Painting the Forth Bridge: A Search for Scottish Identity

Aurum Press, 2001 - 275 pagina's
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With the new Parliament now established, Scotland stands poised on the brink of momentous changes in its political, social, economic and cultural life. In this book, Carl MacDougall, one of Scotland's most distinguished writers, sets out to investigate the nature of the Scottish identity, to examine its roots and to evaluate the possibilities of a new flowering in the years ahead.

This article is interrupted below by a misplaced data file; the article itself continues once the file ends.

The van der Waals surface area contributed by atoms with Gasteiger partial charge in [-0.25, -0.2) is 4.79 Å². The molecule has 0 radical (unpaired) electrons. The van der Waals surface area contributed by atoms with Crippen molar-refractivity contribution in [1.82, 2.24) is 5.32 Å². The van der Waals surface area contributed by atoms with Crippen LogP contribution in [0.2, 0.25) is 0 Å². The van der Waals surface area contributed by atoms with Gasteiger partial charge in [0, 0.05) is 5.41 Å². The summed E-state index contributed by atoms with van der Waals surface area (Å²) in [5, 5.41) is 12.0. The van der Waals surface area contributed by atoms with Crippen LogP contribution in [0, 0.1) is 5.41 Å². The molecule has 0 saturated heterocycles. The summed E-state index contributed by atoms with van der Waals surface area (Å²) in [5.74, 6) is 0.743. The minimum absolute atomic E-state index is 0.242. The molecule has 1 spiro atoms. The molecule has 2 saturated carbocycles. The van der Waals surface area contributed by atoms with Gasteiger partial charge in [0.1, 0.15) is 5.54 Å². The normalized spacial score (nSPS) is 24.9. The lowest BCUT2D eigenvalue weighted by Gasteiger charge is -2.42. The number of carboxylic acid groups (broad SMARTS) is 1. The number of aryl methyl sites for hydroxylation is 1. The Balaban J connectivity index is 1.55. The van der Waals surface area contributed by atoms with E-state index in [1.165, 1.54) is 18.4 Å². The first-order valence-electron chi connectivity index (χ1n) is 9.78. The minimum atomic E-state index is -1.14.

Applying his pointed critical analysis to Scottish art, architecture, dance, music and literature, MacDougall strips away the layers of romantic mythology associated with Scottishness -- from Bonnie Prince Charlie to Braveheart -- and assesses how the deep need for a hero has led the Scots first to deify and then denigrate individuals such as Robert Burns, Walter Scott, Sean Connery, and Billy Connolly. Finally, he argues persuasively in favor of a newly self-confident national identity based on the contemporary realities of Scottish life and culture.

Witty and frequently controversial, Painting the Forth Bridge is indispensable reading, not just for Scots, but also for all those concerned with the issue of national identity.

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